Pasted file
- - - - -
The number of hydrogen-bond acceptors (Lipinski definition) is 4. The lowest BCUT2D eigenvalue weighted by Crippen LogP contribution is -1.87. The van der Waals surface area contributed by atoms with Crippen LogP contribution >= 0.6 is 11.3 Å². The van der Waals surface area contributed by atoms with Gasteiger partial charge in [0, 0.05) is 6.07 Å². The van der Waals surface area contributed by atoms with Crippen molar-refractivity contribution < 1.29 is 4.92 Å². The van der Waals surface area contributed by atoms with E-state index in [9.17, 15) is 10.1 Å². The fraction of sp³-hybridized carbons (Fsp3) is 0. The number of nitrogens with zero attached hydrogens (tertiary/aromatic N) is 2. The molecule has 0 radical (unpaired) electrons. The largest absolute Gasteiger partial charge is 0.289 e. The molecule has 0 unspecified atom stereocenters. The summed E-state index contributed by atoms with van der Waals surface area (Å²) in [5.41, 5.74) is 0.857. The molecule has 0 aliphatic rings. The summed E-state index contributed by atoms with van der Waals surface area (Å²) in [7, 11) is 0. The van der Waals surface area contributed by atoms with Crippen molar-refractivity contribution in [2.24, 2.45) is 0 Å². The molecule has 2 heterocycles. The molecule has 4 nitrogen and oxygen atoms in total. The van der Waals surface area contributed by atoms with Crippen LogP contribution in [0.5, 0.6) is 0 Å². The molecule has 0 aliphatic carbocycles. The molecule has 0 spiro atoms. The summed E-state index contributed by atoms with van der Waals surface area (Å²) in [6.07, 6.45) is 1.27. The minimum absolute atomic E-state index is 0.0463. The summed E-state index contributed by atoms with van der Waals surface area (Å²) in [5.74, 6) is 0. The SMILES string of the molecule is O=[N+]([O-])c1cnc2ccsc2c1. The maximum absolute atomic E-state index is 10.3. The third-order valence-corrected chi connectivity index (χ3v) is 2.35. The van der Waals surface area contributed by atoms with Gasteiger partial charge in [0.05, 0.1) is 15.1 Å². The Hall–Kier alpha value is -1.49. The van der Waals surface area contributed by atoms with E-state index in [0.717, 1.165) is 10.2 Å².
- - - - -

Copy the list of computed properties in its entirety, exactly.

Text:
The number of hydrogen-bond acceptors (Lipinski definition) is 4. The lowest BCUT2D eigenvalue weighted by Crippen LogP contribution is -1.87. The van der Waals surface area contributed by atoms with Crippen LogP contribution >= 0.6 is 11.3 Å². The van der Waals surface area contributed by atoms with Gasteiger partial charge in [0, 0.05) is 6.07 Å². The van der Waals surface area contributed by atoms with Crippen molar-refractivity contribution < 1.29 is 4.92 Å². The van der Waals surface area contributed by atoms with E-state index in [9.17, 15) is 10.1 Å². The fraction of sp³-hybridized carbons (Fsp3) is 0. The number of nitrogens with zero attached hydrogens (tertiary/aromatic N) is 2. The molecule has 0 radical (unpaired) electrons. The largest absolute Gasteiger partial charge is 0.289 e. The molecule has 0 unspecified atom stereocenters. The summed E-state index contributed by atoms with van der Waals surface area (Å²) in [5.41, 5.74) is 0.857. The molecule has 0 aliphatic rings. The summed E-state index contributed by atoms with van der Waals surface area (Å²) in [7, 11) is 0. The van der Waals surface area contributed by atoms with Crippen molar-refractivity contribution in [2.24, 2.45) is 0 Å². The molecule has 2 heterocycles. The molecule has 4 nitrogen and oxygen atoms in total. The van der Waals surface area contributed by atoms with Crippen LogP contribution in [0.5, 0.6) is 0 Å². The molecule has 0 aliphatic carbocycles. The molecule has 0 spiro atoms. The summed E-state index contributed by atoms with van der Waals surface area (Å²) in [6.07, 6.45) is 1.27. The minimum absolute atomic E-state index is 0.0463. The summed E-state index contributed by atoms with van der Waals surface area (Å²) in [5.74, 6) is 0. The SMILES string of the molecule is O=[N+]([O-])c1cnc2ccsc2c1. The maximum absolute atomic E-state index is 10.3. The third-order valence-corrected chi connectivity index (χ3v) is 2.35. The van der Waals surface area contributed by atoms with Gasteiger partial charge in [0.05, 0.1) is 15.1 Å². The Hall–Kier alpha value is -1.49. The van der Waals surface area contributed by atoms with E-state index in [0.717, 1.165) is 10.2 Å².